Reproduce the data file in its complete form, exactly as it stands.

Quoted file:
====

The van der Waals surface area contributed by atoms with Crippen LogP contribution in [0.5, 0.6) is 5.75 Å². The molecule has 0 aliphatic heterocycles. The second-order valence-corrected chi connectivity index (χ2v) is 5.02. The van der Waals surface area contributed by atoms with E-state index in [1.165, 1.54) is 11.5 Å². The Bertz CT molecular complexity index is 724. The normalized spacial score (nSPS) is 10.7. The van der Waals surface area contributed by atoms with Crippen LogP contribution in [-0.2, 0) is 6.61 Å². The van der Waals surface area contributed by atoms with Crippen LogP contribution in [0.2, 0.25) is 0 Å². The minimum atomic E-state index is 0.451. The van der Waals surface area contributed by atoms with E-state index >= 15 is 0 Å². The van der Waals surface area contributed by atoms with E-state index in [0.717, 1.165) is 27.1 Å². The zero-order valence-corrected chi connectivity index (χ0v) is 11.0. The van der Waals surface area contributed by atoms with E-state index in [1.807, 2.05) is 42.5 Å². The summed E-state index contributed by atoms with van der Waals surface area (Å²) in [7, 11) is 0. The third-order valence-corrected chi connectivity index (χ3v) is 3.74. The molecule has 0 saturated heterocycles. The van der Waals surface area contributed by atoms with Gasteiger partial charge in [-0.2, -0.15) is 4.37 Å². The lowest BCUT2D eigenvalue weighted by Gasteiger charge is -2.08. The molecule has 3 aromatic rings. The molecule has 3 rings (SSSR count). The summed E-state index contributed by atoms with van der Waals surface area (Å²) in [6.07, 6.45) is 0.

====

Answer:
The van der Waals surface area contributed by atoms with Crippen LogP contribution in [0.5, 0.6) is 5.75 Å². The molecule has 0 aliphatic heterocycles. The second-order valence-corrected chi connectivity index (χ2v) is 5.02. The van der Waals surface area contributed by atoms with E-state index in [1.165, 1.54) is 11.5 Å². The Bertz CT molecular complexity index is 724. The normalized spacial score (nSPS) is 10.7. The van der Waals surface area contributed by atoms with Crippen LogP contribution in [-0.2, 0) is 6.61 Å². The van der Waals surface area contributed by atoms with Crippen LogP contribution in [0.2, 0.25) is 0 Å². The minimum atomic E-state index is 0.451. The van der Waals surface area contributed by atoms with E-state index >= 15 is 0 Å². The van der Waals surface area contributed by atoms with E-state index in [0.717, 1.165) is 27.1 Å². The zero-order valence-corrected chi connectivity index (χ0v) is 11.0. The van der Waals surface area contributed by atoms with E-state index in [1.807, 2.05) is 42.5 Å². The summed E-state index contributed by atoms with van der Waals surface area (Å²) in [7, 11) is 0. The third-order valence-corrected chi connectivity index (χ3v) is 3.74. The molecule has 0 saturated heterocycles. The van der Waals surface area contributed by atoms with Gasteiger partial charge in [-0.2, -0.15) is 4.37 Å². The lowest BCUT2D eigenvalue weighted by Gasteiger charge is -2.08. The molecule has 3 aromatic rings. The molecule has 3 rings (SSSR count). The summed E-state index contributed by atoms with van der Waals surface area (Å²) in [6.07, 6.45) is 0.